Thursday, October 8, 2009

Turkey to possibly buy 20 more F-35 fighters

Turkey is considering raising the number of new generation F-35 Joint Strike Fighters, or JSF, Lightning II aircraft it plans to buy from 100 to 120, paying at least $2 billion more than earlier planned.

The F-35 is being developed and built by a consortium led by the U.S. firm Lockheed Martin. The consortium's members also include companies from several European allies, including Turkey. "We may buy 120 JSF aircraft instead of 100," Murad Bayar, head of the Undersecretariat for Defense Industries, told the Hürriyet Daily News & Economic Review.

Turkey's potential decision to buy 120 F-35s would bring the cost of Ankara's program from to at least $13 billion from $11 billion. The country’s eventual decision on the number of fighters to be acquired will depend on the amount of financing available in the upcoming years, another procurement official familiar with the fighter program said.

In 2007, Turkey announced its intention to buy 100 F-35s. Last year, Parliament approved a law under which Turkish industry would take part in the production of the F-35 under Lockheed Martin's leadership. Turkey must formally commit to buying a specific number of F-35s next year.

No Eurofighters soon

Turkey's potential decision to raise the number of F-35s to 120 means that it will not buy the rival Eurofighter Typhoon in the near future. "We may consider buying some Eurofighters after 2020," Bayar said. "We don't rule out that option after that year." The Typhoon is being manufactured by the Eurofighter consortium whose members are Britain, Italy, Germany and Spain. The consortium has been seeking to sell at least one squadron of 20 Typhoons to the Turkish Air Force since 2005. Tusas Aerospace Industries, or TAI, and several other Turkish companies have secured contracts to produce F-35 parts worth more than $4 billion, procurement officials say.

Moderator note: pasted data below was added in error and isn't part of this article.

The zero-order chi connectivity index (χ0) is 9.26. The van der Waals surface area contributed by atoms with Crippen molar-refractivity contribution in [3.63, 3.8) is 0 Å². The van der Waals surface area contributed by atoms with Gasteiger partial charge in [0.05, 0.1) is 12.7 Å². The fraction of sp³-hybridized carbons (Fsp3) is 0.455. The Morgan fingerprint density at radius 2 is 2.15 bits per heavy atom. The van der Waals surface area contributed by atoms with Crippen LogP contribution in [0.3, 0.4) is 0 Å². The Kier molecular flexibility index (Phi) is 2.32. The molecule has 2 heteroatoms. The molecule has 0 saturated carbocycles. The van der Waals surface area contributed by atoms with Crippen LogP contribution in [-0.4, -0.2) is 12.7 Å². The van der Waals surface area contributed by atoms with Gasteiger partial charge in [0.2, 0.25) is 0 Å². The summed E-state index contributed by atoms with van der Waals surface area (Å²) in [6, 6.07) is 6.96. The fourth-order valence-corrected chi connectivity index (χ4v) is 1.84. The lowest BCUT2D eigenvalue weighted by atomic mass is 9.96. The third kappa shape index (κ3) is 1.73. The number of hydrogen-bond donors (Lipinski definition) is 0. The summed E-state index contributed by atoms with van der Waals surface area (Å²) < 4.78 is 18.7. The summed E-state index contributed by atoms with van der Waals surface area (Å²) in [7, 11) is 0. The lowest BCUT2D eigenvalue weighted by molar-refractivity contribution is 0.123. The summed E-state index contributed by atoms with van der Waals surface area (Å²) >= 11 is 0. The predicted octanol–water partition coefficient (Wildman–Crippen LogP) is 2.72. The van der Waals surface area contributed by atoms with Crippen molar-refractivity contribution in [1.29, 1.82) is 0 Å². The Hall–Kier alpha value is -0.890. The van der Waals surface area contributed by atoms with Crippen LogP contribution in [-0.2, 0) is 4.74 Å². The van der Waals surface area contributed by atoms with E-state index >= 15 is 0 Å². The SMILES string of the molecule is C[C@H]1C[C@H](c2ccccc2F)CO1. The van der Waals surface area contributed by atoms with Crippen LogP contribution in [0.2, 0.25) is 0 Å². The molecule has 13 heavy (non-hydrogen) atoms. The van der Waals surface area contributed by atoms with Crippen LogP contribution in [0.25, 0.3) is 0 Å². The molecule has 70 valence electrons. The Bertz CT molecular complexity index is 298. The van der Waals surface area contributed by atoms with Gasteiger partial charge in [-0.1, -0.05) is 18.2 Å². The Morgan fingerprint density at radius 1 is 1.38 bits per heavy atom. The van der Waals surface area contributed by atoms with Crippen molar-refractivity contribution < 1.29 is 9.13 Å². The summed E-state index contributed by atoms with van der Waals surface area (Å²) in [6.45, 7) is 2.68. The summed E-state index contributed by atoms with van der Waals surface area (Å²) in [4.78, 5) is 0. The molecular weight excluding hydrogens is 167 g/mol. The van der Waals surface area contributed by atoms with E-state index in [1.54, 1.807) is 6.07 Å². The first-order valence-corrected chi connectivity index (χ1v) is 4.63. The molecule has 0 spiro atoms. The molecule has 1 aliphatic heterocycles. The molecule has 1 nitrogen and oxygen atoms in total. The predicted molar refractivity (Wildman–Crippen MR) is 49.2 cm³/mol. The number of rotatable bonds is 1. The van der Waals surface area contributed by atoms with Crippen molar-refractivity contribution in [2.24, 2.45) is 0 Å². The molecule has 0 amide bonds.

Other programs

Presently Lockheed Martin is also helping upgrade nearly 210 Turkish F-16 Block 30 and Block 40 fighters. Bayar said the modernization process, worth around $1.1 billion, will be completed by 2011. Under a $1.8 billion agreement signed last year, Lockheed Martin will also sell 30 F-16 Block 50s to Turkey. Bayar said deliveries would begin in late 2011 or early 2012.

Turkey is expected to receive the first F-35 around 2015. The 30 F-16 Block 50s are being purchased as a stop-gap solution until the F-35s arrive. Planning to buy between 100 and 120 F-35s and 30 new F-16 Block 50s while upgrading its present F-16s and modernizing its older F-4Es, Turkey will have one of the most modern air forces in Europe in a few years.


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